The trip to Nottingham is perhaps the strongest part of the play for me as Brenda takes the initiative to try and win over the hearts and minds of miners wives there to try and build support for the striking miners, the first bit of real dialogue, albeit with a complete stranger. The scene following Brenda and Rachel's arrest by the police for their street campaigning was really quite moving. The essentially political role of the police in trying to break the women's resolve through intrusive and degrading interrogation techniques was powerful and made the first meaningful connection with the audience.


Too much was made of police technique for me though, classically seeing the problem of inner city and Northern Ireland policing as a training ground for use against the miners. If only Brenda's initiative to make common cause with Nottinghamshire miners, rather than relying on just labeling them scabs, could have been extended extended to making common cause with the republican struggle in Northern Ireland, more could have been done to help politicise the strike. I understand that accepting funding from the state in the form of Arts Council funding compromises what can be done with a script, but that's probably more an argument to free the arts from state funding.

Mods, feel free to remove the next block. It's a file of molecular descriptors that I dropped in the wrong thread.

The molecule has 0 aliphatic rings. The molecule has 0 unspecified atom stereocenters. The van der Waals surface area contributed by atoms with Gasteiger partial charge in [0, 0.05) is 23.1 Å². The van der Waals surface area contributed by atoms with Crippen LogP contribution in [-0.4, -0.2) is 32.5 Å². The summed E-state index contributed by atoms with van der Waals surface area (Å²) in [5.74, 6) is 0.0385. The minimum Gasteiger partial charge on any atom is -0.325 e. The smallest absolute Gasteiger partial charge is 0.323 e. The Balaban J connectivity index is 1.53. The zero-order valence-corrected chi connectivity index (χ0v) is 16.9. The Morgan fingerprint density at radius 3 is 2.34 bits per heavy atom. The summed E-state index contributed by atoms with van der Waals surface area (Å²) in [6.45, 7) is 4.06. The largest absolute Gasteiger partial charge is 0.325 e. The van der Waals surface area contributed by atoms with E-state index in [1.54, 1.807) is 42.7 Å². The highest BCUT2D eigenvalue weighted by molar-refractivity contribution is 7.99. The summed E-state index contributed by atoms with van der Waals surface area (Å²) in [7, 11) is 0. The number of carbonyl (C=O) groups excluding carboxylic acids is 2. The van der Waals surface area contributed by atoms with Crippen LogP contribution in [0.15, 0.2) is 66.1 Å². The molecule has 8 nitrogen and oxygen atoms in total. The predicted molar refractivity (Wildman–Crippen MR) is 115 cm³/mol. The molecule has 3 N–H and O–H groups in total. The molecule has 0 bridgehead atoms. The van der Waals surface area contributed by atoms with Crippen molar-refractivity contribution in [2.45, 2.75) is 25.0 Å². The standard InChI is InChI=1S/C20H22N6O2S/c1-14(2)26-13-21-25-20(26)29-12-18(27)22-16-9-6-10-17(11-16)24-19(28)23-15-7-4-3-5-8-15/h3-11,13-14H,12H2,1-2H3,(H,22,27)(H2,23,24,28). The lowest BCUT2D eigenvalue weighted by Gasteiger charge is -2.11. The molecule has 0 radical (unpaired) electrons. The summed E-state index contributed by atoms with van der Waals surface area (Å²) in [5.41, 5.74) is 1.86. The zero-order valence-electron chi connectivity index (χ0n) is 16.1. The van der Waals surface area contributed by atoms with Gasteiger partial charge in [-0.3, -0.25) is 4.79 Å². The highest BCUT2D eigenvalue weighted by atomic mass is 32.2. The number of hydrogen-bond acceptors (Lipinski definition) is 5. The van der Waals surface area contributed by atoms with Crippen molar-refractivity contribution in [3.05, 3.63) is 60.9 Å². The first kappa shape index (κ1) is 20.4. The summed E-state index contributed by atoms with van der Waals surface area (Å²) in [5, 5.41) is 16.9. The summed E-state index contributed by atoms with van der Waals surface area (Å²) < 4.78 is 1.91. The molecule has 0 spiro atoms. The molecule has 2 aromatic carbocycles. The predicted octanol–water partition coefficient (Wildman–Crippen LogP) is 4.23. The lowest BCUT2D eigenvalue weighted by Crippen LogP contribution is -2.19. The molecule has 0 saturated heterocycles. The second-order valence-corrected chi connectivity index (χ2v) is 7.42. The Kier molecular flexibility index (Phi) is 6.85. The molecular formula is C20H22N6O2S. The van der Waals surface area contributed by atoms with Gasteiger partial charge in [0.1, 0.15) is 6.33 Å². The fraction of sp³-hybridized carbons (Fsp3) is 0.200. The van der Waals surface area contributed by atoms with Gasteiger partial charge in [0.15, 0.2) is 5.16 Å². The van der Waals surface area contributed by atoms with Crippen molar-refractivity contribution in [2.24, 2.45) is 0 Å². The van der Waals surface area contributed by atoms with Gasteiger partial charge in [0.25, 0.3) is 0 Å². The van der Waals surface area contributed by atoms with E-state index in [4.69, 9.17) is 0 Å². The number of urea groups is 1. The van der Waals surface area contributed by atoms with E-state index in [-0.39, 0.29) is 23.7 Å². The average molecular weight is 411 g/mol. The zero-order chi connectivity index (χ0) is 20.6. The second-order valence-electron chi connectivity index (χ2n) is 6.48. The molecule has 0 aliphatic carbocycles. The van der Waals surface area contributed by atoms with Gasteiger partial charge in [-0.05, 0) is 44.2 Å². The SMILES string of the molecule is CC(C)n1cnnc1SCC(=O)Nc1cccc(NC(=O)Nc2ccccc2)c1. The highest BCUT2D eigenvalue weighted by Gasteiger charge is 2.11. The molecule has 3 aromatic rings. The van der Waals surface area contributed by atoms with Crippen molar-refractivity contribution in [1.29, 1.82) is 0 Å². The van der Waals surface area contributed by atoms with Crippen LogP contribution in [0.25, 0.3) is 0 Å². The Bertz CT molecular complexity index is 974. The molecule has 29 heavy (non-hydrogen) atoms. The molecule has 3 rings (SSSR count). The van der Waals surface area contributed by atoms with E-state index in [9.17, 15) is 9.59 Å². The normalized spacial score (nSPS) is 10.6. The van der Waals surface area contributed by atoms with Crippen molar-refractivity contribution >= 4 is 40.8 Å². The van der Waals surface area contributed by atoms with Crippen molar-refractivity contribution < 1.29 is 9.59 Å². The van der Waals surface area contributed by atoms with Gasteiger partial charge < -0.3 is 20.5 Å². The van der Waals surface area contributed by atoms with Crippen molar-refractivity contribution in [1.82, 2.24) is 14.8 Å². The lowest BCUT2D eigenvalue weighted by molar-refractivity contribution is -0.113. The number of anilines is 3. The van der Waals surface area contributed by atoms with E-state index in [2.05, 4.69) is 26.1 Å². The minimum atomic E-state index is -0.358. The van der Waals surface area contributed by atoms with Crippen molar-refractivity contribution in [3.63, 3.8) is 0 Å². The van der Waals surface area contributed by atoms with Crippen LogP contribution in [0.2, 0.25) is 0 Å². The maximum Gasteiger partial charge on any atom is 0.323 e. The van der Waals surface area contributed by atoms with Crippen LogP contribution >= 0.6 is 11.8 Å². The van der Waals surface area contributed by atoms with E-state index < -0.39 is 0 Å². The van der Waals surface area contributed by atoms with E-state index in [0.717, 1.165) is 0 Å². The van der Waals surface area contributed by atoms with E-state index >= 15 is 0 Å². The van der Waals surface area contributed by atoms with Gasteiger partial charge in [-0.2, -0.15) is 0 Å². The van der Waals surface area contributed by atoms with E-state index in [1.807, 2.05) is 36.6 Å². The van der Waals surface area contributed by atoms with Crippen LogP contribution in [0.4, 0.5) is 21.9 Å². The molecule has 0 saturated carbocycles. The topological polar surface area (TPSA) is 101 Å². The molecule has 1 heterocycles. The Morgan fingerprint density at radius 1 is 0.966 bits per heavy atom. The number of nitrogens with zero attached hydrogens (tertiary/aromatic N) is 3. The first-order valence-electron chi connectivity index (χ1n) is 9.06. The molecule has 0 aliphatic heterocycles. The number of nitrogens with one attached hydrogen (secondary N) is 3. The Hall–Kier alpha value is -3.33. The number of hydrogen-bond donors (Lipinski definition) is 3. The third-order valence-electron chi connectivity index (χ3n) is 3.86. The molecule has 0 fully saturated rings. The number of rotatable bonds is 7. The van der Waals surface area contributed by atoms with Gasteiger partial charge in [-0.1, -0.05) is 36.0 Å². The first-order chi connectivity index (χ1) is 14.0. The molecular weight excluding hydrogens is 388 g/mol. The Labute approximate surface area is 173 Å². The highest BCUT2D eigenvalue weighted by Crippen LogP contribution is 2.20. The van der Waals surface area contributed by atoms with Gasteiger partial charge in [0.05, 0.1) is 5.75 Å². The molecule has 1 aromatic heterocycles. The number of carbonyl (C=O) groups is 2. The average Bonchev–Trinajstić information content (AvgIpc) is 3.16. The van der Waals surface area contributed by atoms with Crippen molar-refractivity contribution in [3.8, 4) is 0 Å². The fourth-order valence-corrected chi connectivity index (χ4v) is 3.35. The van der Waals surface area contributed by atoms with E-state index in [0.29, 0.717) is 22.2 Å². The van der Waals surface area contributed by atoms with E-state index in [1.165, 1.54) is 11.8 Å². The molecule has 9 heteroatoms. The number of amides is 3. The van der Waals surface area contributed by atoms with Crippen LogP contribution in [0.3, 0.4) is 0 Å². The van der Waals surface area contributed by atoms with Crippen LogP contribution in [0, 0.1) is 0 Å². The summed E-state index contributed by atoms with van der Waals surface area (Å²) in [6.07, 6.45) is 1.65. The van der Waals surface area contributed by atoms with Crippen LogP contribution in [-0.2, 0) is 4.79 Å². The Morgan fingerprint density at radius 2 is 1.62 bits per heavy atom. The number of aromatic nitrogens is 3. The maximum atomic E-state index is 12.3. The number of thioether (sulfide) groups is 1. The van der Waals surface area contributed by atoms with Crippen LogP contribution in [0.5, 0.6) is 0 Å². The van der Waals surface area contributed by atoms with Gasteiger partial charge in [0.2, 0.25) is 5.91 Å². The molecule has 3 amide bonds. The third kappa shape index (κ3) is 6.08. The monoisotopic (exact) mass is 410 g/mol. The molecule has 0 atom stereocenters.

In contrast to the overly bureaucratic and sloganised treatment of the miners wives in the script, Charlene (played by Jade Samuels) and particularly Bethany (played by Laura M Tipper) had a much more realistic and flexible role in relation to the broad experiences around the strike. They expressed a sense of adventure and overcoming of obstacles that was my experience of women around the miners strike - perhaps a shame that their adventures were of the more frivolous in nature. To that end, the best part of the script and evening for me was the transformation of 'scab wife' Rachel who came round to supporting the strike by engaging politically with the barriers to unifying the miners through her campaign work to win over the Nottingham miners. Her transformation into a properly believable character, standing in for Brenda to make the final speech at Ruskin College was a standout moment.


The scenery and stage craft was in contrast to the overall shouty script, having a profoundly practical sense about it and austere character that reflected the austere nature of life after 6 months of being on strike, so hats off to Zoe Zolph for the understated set design. Lastly, a big shout out for Salford Arts Theatre which has undergone a bit of a makeover and uplift since I was last there and provides a great resource which I'd like to see more of.

Join the Salon Email List
Youtube Video of discussion on Energy
RSS Feed for discussions
Manchester Salon Facebook Group
Manchester Salon Facebook Page
Manchester Salon on Twitter